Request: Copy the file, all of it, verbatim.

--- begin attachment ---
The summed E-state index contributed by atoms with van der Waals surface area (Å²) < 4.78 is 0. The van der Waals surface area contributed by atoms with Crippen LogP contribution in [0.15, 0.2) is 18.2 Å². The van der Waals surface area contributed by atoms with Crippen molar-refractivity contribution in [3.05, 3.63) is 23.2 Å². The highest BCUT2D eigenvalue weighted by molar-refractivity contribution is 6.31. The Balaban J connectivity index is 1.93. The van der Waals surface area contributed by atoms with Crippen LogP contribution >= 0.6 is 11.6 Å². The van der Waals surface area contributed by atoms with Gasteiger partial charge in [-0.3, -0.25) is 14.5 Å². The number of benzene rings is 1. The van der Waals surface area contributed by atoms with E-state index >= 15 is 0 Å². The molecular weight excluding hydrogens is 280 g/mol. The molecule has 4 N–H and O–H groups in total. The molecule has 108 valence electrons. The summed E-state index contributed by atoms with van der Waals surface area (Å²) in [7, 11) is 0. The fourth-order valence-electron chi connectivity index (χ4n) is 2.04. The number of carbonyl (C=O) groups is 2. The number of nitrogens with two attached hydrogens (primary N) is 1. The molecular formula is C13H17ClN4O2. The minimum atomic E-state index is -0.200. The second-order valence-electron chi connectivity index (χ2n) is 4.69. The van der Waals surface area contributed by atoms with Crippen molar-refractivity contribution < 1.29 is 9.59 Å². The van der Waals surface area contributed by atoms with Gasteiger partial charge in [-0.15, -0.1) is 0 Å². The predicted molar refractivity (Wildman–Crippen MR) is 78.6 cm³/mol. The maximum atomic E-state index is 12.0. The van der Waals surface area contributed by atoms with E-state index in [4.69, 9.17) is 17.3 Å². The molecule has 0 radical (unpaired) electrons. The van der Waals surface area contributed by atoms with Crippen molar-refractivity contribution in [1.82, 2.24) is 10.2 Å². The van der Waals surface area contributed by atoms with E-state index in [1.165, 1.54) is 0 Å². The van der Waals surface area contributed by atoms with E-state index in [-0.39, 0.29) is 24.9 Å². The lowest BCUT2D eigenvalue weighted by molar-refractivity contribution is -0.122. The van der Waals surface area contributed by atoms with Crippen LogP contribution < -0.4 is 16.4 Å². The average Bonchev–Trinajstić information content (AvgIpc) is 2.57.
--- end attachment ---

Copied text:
The summed E-state index contributed by atoms with van der Waals surface area (Å²) < 4.78 is 0. The van der Waals surface area contributed by atoms with Crippen LogP contribution in [0.15, 0.2) is 18.2 Å². The van der Waals surface area contributed by atoms with Crippen molar-refractivity contribution in [3.05, 3.63) is 23.2 Å². The highest BCUT2D eigenvalue weighted by molar-refractivity contribution is 6.31. The Balaban J connectivity index is 1.93. The van der Waals surface area contributed by atoms with Crippen LogP contribution >= 0.6 is 11.6 Å². The van der Waals surface area contributed by atoms with Gasteiger partial charge in [-0.3, -0.25) is 14.5 Å². The number of benzene rings is 1. The van der Waals surface area contributed by atoms with E-state index >= 15 is 0 Å². The molecular weight excluding hydrogens is 280 g/mol. The molecule has 4 N–H and O–H groups in total. The molecule has 108 valence electrons. The summed E-state index contributed by atoms with van der Waals surface area (Å²) in [7, 11) is 0. The fourth-order valence-electron chi connectivity index (χ4n) is 2.04. The number of carbonyl (C=O) groups is 2. The number of nitrogens with two attached hydrogens (primary N) is 1. The molecular formula is C13H17ClN4O2. The minimum atomic E-state index is -0.200. The second-order valence-electron chi connectivity index (χ2n) is 4.69. The van der Waals surface area contributed by atoms with Crippen molar-refractivity contribution < 1.29 is 9.59 Å². The van der Waals surface area contributed by atoms with Gasteiger partial charge in [-0.15, -0.1) is 0 Å². The predicted molar refractivity (Wildman–Crippen MR) is 78.6 cm³/mol. The maximum atomic E-state index is 12.0. The van der Waals surface area contributed by atoms with E-state index in [4.69, 9.17) is 17.3 Å². The molecule has 0 radical (unpaired) electrons. The van der Waals surface area contributed by atoms with Crippen molar-refractivity contribution in [1.82, 2.24) is 10.2 Å². The van der Waals surface area contributed by atoms with E-state index in [1.165, 1.54) is 0 Å². The van der Waals surface area contributed by atoms with E-state index in [-0.39, 0.29) is 24.9 Å². The lowest BCUT2D eigenvalue weighted by molar-refractivity contribution is -0.122. The van der Waals surface area contributed by atoms with Crippen LogP contribution < -0.4 is 16.4 Å². The average Bonchev–Trinajstić information content (AvgIpc) is 2.57.